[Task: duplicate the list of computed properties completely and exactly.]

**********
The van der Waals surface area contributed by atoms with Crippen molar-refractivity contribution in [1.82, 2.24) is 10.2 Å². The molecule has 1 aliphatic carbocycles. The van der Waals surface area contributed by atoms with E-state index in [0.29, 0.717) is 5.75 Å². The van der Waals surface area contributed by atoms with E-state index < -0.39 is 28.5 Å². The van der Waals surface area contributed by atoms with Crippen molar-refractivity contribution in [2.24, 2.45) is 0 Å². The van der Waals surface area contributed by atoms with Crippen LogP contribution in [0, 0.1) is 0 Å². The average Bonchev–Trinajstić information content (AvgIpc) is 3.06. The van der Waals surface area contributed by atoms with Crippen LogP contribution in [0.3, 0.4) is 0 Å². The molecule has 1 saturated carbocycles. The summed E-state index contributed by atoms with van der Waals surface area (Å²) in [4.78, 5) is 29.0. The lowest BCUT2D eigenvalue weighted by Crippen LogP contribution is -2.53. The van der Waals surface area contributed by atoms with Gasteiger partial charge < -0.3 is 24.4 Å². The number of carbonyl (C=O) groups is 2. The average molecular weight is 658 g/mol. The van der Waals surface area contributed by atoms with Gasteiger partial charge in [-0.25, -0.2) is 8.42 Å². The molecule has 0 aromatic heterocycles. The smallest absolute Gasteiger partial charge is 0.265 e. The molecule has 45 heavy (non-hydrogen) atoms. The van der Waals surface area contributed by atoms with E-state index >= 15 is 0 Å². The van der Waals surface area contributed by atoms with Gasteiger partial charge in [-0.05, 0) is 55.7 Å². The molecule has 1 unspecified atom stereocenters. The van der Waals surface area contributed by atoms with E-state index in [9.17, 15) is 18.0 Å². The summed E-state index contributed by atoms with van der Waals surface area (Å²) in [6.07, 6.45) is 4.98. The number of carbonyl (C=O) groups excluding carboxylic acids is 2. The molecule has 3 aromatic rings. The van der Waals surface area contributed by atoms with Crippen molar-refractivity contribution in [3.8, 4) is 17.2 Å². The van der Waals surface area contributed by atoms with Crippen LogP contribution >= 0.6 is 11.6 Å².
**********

The van der Waals surface area contributed by atoms with Crippen molar-refractivity contribution in [1.82, 2.24) is 10.2 Å². The molecule has 1 aliphatic carbocycles. The van der Waals surface area contributed by atoms with E-state index in [0.29, 0.717) is 5.75 Å². The van der Waals surface area contributed by atoms with E-state index < -0.39 is 28.5 Å². The van der Waals surface area contributed by atoms with Crippen molar-refractivity contribution in [2.24, 2.45) is 0 Å². The van der Waals surface area contributed by atoms with Crippen LogP contribution in [0, 0.1) is 0 Å². The average Bonchev–Trinajstić information content (AvgIpc) is 3.06. The van der Waals surface area contributed by atoms with Crippen LogP contribution in [0.3, 0.4) is 0 Å². The molecule has 1 saturated carbocycles. The summed E-state index contributed by atoms with van der Waals surface area (Å²) in [4.78, 5) is 29.0. The lowest BCUT2D eigenvalue weighted by Crippen LogP contribution is -2.53. The van der Waals surface area contributed by atoms with Gasteiger partial charge < -0.3 is 24.4 Å². The number of carbonyl (C=O) groups is 2. The average molecular weight is 658 g/mol. The van der Waals surface area contributed by atoms with Gasteiger partial charge in [-0.25, -0.2) is 8.42 Å². The molecule has 0 aromatic heterocycles. The smallest absolute Gasteiger partial charge is 0.265 e. The molecule has 45 heavy (non-hydrogen) atoms. The van der Waals surface area contributed by atoms with E-state index >= 15 is 0 Å². The van der Waals surface area contributed by atoms with Gasteiger partial charge in [-0.05, 0) is 55.7 Å². The molecule has 1 unspecified atom stereocenters. The van der Waals surface area contributed by atoms with E-state index in [9.17, 15) is 18.0 Å². The summed E-state index contributed by atoms with van der Waals surface area (Å²) in [6.07, 6.45) is 4.98. The number of carbonyl (C=O) groups excluding carboxylic acids is 2. The molecule has 3 aromatic rings. The van der Waals surface area contributed by atoms with Crippen molar-refractivity contribution in [3.8, 4) is 17.2 Å². The van der Waals surface area contributed by atoms with Crippen LogP contribution >= 0.6 is 11.6 Å².